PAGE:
Ford bets on connected car market as next mobile iteration
September 27, 2013
Ford's Sync AppLink
NEW YORK - A Ford executive at the Mobile Marketing Association’s SM2 conference said that the company has its sights set on a completely connected car experience that takes place through a mobile device.
The Ford executive’s “Create Buzz: Find Your Brand’s Voice in Mobile: Success Strategies to Stay Ahead of the Competition” session looked at how mobile plays a role in a bigger strategy around connected devices for the automaker. According to data presented during the session, there will be 50 billion connected devices and eight billion people by 2020, which supports Ford’s strategy in connecting with consumers while they are inside their cars.
“I personally could tell you that I feel like I’m at the top of the eighth inning at bat [with mobile], because we are moving on,” said Trisha Habucke, digital marketing manager at Ford, Detroit.
“The phone is a given, and the phone is the place where we need to be, but this is where we’re going — complete connectivity through your mobile device,” she said.
Drive on mobile
Ford's in-car communication system Sync was launched in 2007 and continues to grow.
For example, the automaker recently rolled out Sync AppLink that hooks up with a consumer's in-car Sync system to let consumers navigate mobile applications such as Pandora and iheartradio via their voice.
Ford also acquired Livio — a Ferndale, MI-based software company — on Monday in a move to help standardize the ways that apps connect to cars.
Ford's Sync AppLink
Ford also recently revamped the http://support.ford.com site, which helps consumers manage the Sync technology, with responsive design.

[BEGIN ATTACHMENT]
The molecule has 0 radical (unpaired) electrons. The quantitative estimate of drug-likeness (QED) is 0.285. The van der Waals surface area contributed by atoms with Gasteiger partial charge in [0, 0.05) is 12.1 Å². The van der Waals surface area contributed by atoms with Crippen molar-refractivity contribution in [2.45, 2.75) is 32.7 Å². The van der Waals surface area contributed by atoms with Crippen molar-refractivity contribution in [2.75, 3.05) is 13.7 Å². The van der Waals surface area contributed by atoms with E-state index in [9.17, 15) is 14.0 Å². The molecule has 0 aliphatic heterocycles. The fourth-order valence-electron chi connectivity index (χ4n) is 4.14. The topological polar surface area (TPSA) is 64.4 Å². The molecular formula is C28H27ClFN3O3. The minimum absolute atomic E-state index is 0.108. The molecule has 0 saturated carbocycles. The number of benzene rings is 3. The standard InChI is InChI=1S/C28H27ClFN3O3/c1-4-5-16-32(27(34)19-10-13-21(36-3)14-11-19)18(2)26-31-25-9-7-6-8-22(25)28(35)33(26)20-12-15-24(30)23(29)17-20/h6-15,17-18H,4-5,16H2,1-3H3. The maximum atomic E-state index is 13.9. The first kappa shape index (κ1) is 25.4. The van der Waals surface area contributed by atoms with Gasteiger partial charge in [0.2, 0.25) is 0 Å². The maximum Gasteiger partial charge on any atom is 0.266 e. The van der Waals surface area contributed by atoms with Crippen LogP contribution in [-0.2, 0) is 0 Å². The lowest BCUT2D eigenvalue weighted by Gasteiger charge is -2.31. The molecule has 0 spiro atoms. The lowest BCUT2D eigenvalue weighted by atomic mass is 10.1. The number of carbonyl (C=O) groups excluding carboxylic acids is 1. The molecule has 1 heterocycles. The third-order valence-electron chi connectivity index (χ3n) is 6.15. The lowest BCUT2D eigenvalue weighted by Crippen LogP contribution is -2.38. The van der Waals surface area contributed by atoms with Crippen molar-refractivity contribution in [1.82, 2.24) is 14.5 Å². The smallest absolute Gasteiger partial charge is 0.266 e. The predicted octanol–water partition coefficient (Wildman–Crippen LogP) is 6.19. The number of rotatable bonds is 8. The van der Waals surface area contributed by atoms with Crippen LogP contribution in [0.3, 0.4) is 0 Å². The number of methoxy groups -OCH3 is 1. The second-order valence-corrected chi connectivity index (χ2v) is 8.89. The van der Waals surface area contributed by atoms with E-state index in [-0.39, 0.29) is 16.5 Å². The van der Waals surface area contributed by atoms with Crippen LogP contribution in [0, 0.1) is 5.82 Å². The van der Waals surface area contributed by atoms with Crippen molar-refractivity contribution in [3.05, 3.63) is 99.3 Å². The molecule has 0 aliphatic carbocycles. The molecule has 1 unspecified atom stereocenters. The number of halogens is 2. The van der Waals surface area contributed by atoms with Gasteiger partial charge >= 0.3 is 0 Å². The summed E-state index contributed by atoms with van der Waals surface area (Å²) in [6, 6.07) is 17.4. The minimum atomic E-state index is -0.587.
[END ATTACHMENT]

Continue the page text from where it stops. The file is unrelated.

The brand took 172 pages of content and rendered it so that consumers can access the site via smartphones, tablets and desktops.
As a result of the responsive site, mobile use increased 30 percent within the first three months and there has also been an uptick in satisfaction ratings.
Turning mobile leads
Although Ms. Habucke did not mention specific numbers, she did say that mobile is proving to be effective in driving sales leads.
The brand took all of the leads that came in to Ford.com in the past 18 months and matched them against sales in the time period.
Ford claims that it costs about $8,000 to get a consumer to buy a car.
Ms. Habucke also spoke about the challenges that a large company such as Ford deals with in mobile and emerging technologies.
“Mobile was really cool five years ago,” she said. “Now it’s just another channel for us.”
“So this is where we need to go, and when we’re going to innovate, we have to think in ways that mobile is not just again a channel.”
After consumers research a car purchase via smartphones, tablets and desktops, they bring all of the information with them to the dealership, but the research can often fall apart when a car shopper feels overwhelmed with the traditional hard sells that dealers use to close a sale.
“We’re trying to figure out a way that digital and mobile can help bridge that gap a little more so that the consumer feels a little bit better about it,” said Kimberley Gardiner, director of digital marketing strategy at Toyota Motor Sales, USA, Torrance, CA.
Mobile also helps Toyota hit specific demographics.
For example, Toyota recently rolled out a mobile-heavy campaign for the 2014 Corolla (see story).
Toyota's new campaign
Since the initiative is geared towards millennials, there are several different mobile elements to the campaign, including near-field communications, mobile advertising, an interactive virtual test drive via a mobile site and a Shazam tag within television ads.
“Knowing that these consumers are really interested in learning about a vehicle in a different way,” Ms. Gardiner said. “They don’t want to go to the back of a brochure because it doesn’t fit their lifestyle — they want something that is a bit more engaging.”
Lauren Johnson is associate reporter on Mobile Marketer, New York
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